Share this:

“Free Speech vs. Freedom From Intimidation The Supreme Court is set to reconsider campaigning at the ballot box; Justice Scalia got it right the first time.”

I have written this piece for Slate. It begins:

On Wednesday, the Supreme Court will hear arguments in Minnesota Voters Alliance v. Mansky, a case raising the question of whether Minnesota and other states can prevent people from wearing political apparel like a “Make America Great Again” cap or a “pussyhat” to the polling place.

The question is a close one because it pits the First Amendment right to free speech against the right to vote free of intimidation and interference at the polling place. Considering a similar case in 1992, banning electioneering in areas around polling places Justice Antonin Scalia got it right: Polling places are and have traditionally been “nonpublic forums,” where the state can decide that the right to free speech needs to give way to the tranquility of the election booth. The point is even more urgent in our highly polarized times….

The difficult part of this case comes with the discretion given to polling-place officials. The ban applies not just to campaign messages but also to other political T-shirts. So one poll worker may decide that someone wearing a #MeToo button is too political, but another may not. This could allow for selectivity and arbitrariness at the polling place.

One potential solution to this problem suggested by campaign finance opponent Jim Bopp is for the Supreme Court to construe the statute to apply only to messages of express advocacy, like “Vote for Trump” or “Clinton 2016.” This is no solution, however. Everyone knows that a MAGA hat is Trump campaign gear and a pussyhat opposition to Trump, even if they do not contain express words of advocacy. Indeed, if the court construed the statute to apply only to express advocacy, it would become totally ineffective.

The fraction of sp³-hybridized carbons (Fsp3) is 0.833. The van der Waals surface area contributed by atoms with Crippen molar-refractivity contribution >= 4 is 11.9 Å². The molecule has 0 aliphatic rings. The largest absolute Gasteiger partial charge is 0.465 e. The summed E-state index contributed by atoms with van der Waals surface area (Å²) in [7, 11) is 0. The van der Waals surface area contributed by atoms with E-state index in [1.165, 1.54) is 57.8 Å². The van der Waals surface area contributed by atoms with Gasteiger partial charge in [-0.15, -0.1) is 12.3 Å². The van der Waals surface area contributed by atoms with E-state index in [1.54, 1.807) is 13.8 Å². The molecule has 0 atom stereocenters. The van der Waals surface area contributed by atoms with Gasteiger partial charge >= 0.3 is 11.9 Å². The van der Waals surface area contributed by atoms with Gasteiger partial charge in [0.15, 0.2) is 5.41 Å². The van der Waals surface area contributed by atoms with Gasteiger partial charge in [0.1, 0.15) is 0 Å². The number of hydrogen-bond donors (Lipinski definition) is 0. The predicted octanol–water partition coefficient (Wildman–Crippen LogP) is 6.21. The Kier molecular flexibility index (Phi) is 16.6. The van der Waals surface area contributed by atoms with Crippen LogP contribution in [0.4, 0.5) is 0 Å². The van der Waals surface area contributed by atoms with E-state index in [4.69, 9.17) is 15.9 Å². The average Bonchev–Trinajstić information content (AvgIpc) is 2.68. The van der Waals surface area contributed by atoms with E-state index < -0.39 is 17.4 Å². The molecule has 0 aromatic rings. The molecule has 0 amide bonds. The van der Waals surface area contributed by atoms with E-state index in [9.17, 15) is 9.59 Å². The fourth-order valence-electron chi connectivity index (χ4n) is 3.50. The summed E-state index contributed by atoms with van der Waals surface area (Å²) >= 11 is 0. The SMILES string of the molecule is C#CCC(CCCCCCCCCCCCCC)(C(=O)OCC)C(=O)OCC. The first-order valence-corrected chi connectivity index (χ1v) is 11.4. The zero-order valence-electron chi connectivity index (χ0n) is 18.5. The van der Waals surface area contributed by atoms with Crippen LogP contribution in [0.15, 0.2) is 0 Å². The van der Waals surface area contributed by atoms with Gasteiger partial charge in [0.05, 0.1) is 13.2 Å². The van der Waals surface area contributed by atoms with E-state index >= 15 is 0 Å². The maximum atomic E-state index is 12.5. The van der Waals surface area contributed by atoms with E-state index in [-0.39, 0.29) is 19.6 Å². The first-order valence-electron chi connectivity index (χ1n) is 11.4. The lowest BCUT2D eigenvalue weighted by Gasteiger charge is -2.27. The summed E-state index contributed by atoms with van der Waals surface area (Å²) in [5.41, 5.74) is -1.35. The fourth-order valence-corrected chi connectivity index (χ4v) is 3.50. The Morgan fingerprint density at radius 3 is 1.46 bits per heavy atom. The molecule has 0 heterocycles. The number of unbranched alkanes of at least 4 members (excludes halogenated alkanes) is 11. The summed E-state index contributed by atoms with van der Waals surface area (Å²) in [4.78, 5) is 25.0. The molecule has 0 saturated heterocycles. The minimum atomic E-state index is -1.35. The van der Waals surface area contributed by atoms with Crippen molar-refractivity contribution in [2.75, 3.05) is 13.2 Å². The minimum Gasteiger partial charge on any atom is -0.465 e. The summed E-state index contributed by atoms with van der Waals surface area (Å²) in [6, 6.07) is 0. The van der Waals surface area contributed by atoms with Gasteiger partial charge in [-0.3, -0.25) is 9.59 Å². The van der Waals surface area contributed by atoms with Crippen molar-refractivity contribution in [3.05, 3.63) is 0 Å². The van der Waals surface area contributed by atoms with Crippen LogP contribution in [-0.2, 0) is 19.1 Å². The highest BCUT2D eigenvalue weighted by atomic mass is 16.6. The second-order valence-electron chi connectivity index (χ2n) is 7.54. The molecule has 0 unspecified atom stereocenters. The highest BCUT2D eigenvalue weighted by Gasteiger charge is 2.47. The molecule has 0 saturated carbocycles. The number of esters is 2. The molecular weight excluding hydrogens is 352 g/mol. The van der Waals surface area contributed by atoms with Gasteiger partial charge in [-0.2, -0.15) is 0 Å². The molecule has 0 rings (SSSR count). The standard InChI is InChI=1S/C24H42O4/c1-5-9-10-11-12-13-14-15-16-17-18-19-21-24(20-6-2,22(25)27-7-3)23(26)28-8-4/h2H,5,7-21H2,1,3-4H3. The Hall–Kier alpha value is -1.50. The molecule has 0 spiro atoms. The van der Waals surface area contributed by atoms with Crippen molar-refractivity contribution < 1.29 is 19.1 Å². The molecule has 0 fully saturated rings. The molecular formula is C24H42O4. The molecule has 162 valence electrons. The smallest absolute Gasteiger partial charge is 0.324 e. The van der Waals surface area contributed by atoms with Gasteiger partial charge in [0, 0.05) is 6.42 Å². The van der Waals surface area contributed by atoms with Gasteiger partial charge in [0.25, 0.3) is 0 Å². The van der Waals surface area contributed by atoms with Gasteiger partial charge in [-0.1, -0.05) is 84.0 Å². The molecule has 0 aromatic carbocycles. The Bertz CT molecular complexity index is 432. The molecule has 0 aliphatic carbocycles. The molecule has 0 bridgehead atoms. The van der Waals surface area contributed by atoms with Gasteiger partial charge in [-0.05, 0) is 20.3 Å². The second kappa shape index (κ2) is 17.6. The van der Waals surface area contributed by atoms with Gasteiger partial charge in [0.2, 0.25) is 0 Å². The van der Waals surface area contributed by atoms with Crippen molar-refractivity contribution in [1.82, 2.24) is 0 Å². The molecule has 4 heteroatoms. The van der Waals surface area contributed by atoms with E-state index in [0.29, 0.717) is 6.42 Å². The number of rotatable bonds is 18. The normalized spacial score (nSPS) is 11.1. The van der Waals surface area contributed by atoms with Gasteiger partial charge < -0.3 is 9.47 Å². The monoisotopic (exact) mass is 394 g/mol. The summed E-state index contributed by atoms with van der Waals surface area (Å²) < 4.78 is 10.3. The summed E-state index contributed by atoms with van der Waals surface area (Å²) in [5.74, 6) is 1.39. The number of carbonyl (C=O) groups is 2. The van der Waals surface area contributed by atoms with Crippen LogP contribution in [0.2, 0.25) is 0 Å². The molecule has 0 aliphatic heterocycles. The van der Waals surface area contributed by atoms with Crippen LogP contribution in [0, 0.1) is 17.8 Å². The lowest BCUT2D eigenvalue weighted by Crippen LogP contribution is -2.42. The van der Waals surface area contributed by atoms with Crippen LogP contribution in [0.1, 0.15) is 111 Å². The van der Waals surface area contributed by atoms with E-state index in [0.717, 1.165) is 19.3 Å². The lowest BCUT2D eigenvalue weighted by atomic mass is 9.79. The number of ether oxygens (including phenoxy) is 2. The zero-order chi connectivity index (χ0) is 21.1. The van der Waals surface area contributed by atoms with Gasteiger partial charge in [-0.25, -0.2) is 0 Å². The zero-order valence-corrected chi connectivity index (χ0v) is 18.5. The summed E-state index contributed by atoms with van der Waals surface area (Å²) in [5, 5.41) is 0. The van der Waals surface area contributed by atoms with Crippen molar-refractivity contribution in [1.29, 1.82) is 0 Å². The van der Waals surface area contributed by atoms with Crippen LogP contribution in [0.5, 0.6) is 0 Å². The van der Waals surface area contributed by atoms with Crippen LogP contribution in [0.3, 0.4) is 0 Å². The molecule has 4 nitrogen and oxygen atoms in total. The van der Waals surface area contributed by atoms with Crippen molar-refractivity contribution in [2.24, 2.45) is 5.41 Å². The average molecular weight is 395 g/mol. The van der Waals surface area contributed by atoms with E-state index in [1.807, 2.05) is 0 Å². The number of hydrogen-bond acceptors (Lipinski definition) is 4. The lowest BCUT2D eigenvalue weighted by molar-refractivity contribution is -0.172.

The solution here is for state officials to train election workers to recognize political statements and apply the ban evenhandedly. If there is any evidence of viewpoint discrimination—say against Tea Party messages at Democratic-leaning polling places—then it would be time to bring a new lawsuit challenging the law as applied on the ground.

There is a time for politicking and a time for voting. A ruling for Minnesota would ensure that states can recognize the tranquility of the ballot box, especially at a time where our national politics are heated to the point of inspiring violence at the voting booth. Justice Scalia is gone, but let’s hope that the Supreme Court’s remaining First Amendment stalwarts continue to recognize this sanctity.

Share this:

On 4-3 Vote, Pennsylvania Supreme Court Denies Stay in Congressional Redistricting Case, Moving Question to U.S. Supreme Court’s Justice Alito

Here is the order of the PA Supreme Court.

There had been a delay in Justice Alito getting the petition, and apparently it was the wait for this formality to occur.  (The PA legislative leaders issued incorrect information that the press release had already been filed.)

Here’s my handicapping of its chances: a big long shot.

Share this:

In Blow to Fair Elections, Nonpartisanship and Professionalism, Mike Haas Out as Election Administrator in Wisconsin


The head of the Wisconsin Election Commission said he would step down from his leadership role and eventually leave the agency because of opposition from Republican lawmakers.

Administrator Mike Haas announced the news in a resignation letter this week to the commission’s bipartisan board.

Last month GOP state senators denied the confirmations for Haas and his counterpart at the Wisconsin Ethics Commission. The rejection of their confirmation stemmed from a controversial investigation of Gov. Scott Walker and other Republicans by the Government Accountability Board, the agency that preceded both commissions.

Haas said he had little to do with that investigation and had achieved a record of success since GOP lawmakers disbanded the GAB and created his agency.

“Rather than celebrating that success and taking credit for it, some have focused on settling scores with imaginary ghosts of the Government Accountability Board. My appointment was a casualty of that obsession,” Haas wrote in his letter.

Another consummate professional and straight shooter being forced out by Republican leadership to make way for political hacks.

Any election jurisdiction in the country would be lucky to have Mike working for them.

Share this: